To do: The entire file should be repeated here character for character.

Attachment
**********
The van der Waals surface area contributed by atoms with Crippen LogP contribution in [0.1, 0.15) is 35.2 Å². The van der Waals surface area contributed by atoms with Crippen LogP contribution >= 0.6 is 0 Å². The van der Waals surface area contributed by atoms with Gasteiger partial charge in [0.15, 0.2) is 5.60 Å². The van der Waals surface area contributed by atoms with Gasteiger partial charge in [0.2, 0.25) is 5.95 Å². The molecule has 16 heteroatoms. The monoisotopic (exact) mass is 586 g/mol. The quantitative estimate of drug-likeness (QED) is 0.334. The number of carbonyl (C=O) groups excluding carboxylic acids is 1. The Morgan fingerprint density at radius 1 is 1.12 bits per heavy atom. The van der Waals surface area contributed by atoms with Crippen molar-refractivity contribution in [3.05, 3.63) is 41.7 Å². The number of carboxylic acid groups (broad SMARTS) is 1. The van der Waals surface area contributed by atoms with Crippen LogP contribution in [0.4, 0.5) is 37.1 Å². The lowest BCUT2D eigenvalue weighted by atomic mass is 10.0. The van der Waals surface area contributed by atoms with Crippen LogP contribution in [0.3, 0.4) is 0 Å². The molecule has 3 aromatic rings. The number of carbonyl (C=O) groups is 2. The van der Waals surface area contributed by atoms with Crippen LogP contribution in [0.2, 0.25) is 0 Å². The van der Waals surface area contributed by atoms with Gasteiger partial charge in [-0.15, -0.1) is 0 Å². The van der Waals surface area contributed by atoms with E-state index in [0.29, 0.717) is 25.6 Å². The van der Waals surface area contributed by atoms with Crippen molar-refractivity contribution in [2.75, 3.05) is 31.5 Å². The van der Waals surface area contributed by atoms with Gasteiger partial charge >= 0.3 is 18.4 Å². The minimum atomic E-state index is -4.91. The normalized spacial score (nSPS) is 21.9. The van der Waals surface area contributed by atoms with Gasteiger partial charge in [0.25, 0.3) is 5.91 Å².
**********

The van der Waals surface area contributed by atoms with Crippen LogP contribution in [0.1, 0.15) is 35.2 Å². The van der Waals surface area contributed by atoms with Crippen LogP contribution >= 0.6 is 0 Å². The van der Waals surface area contributed by atoms with Gasteiger partial charge in [0.15, 0.2) is 5.60 Å². The van der Waals surface area contributed by atoms with Gasteiger partial charge in [0.2, 0.25) is 5.95 Å². The molecule has 16 heteroatoms. The monoisotopic (exact) mass is 586 g/mol. The quantitative estimate of drug-likeness (QED) is 0.334. The number of carbonyl (C=O) groups excluding carboxylic acids is 1. The Morgan fingerprint density at radius 1 is 1.12 bits per heavy atom. The van der Waals surface area contributed by atoms with Crippen molar-refractivity contribution in [3.05, 3.63) is 41.7 Å². The number of carboxylic acid groups (broad SMARTS) is 1. The van der Waals surface area contributed by atoms with Crippen LogP contribution in [0.4, 0.5) is 37.1 Å². The lowest BCUT2D eigenvalue weighted by atomic mass is 10.0. The van der Waals surface area contributed by atoms with Crippen LogP contribution in [0.3, 0.4) is 0 Å². The molecule has 3 aromatic rings. The number of carbonyl (C=O) groups is 2. The van der Waals surface area contributed by atoms with Crippen LogP contribution in [0.2, 0.25) is 0 Å². The van der Waals surface area contributed by atoms with Gasteiger partial charge in [-0.15, -0.1) is 0 Å². The van der Waals surface area contributed by atoms with E-state index in [0.29, 0.717) is 25.6 Å². The van der Waals surface area contributed by atoms with Crippen molar-refractivity contribution in [2.75, 3.05) is 31.5 Å². The van der Waals surface area contributed by atoms with Gasteiger partial charge >= 0.3 is 18.4 Å². The minimum atomic E-state index is -4.91. The normalized spacial score (nSPS) is 21.9. The van der Waals surface area contributed by atoms with Gasteiger partial charge in [0.25, 0.3) is 5.91 Å².